Can good news happen in a pandemic?

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Pondering

That really is good news. Even if it only impacts some people it is still positive news. 

Aristotleded24

It's a bit of a morale boost for sure. Still a bit worried about the cardiac impacts of covid, even among people who aren't hospitalized. That kind of damage tends to be more permanent. Researching these impacts, mitigation, or even if we can find out if some people are at greater risks of post-covid heart problems will be very useful.

That said, it is still early days. We could find that the long-term impacts of covid are actually worse than what we are seeing right now. Either way, research into therapeutics and mitigation of long term effects should be a priority.

Aristotleded24

Is voting during a pandemic really that dangerous?

Quote:

B.C.'s deputy provincial health officer, Dr. Reka Gustafson, said she's "not particularly concerned about COVID-19 transmission during the election."

“The very basic things that you can do in public, in a grocery store are proven to be very effective,” Gustafson said. “There’s been a lot of conversation with elections officials to makes sure voting is safe. The things that we need to do to keep safe are quite simple. We’ve spent a lot of time focussing on these casual contacts we have with individuals, but the vast majority of COVID-19 is transmitted in very close quarters.”

Aristotleded24

Despite record covid surge, Manitoba schools holding up well:

Quote:
Five weeks of classes, two incubation periods, and a single severe COVID-19 outbreak at a school later, medical experts suggest the return of tens of thousands of students in Manitoba this fall hasn't had a remarkable effect on the growing COVID-19 caseload.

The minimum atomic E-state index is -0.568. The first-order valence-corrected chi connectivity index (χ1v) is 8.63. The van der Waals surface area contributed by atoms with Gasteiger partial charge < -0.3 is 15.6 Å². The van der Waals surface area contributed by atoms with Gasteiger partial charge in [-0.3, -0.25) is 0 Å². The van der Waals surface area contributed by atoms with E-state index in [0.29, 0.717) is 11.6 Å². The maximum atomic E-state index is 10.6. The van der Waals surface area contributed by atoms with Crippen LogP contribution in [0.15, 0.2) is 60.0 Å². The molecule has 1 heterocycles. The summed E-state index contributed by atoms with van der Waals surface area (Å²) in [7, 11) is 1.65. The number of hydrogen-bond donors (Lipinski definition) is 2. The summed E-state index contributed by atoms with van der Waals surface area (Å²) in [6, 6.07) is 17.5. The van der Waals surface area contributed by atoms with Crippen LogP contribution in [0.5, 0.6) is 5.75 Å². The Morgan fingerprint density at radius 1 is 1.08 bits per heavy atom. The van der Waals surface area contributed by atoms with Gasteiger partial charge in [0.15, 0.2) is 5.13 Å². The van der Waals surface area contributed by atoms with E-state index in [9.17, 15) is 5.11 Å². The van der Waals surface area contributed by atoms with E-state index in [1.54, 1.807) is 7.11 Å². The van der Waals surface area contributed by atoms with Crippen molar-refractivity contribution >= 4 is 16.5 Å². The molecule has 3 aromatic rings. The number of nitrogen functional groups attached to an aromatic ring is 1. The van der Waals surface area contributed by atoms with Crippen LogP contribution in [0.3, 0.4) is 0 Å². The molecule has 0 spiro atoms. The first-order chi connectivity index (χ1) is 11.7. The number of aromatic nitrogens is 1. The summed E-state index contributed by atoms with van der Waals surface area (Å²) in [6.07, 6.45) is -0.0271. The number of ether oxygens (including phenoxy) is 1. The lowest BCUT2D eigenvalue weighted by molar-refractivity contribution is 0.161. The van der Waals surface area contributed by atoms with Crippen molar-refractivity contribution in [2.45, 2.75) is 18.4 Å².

Aristotleded24

Junior hockey is back in Manitoba:

Quote:

The 2020-21 regular season schedule has been significantly modified for the upcoming season from previous seasons with the health and safety of everyone involved being the number one priority.

“In the course of our planning for the upcoming season, it became clear that we had to further self-impose schedule modifications and restrictions to ensure that we were moving forward in a safe, structured and responsible manner.” stated MJHL Commissioner Kevin Saurette.  “Each organization is to be commended for their absolute commitment to providing players with a safe development opportunity on and off the ice in the face of the difficult challenges ahead.”

The schedule will span over 22 weekends beginning on October 9th and ending on March 13th.

Aristotleded24

Junior hockey is coming back in Western Canada:

Quote:

The WHL continues  to work with each of the Governments and Health Authorities in the Provinces and States in Western Canada and the U.S. Pacific Northwest, respectively, on obtaining the necessary approvals to commence play. Details regarding the schedule of games in each of the four WHL Divisions will be announced at a later date.

The WHL has agreed that all Regular Season games during the 2020-21 season will be played exclusively within the boundaries of each of the four Divisions, with the East Division consisting of the seven Saskatchewan and Manitoba-based teams; the Central Division consisting of the five Alberta-based teams; the B.C. Division consisting of the five B.C.-based teams; and the U.S. Division consisting of the five teams located in Washington and Oregon.

Good for them, life has to go on at some point. It was also very good planning to have the divisions play within their own boundaries, because that takes into account that the border may still be closed when the season opens.

Aristotleded24

Saskatchewan hockey league returns, with spectators:

Quote:

The Saskatchewan Junior Hockey League announced its return-to-play guidelines earlier this week — and fans of the league should be happy as they'll be able to attend games in some capacity. 

Up to 150 people will be allowed to attend games. People who attend will be required to wear masks and abide by physical distancing regulations.

While fan attendance will be limited, there's a chance it could be increased if things go smoothly. 

"We may be able to expand it to 50 per cent [arena capacity] but right now we're going with the 150,"  Doug Johnson, the general manager and head coach of the Nipawin Hawks said. 

"That, through a whole year, would be unsustainable."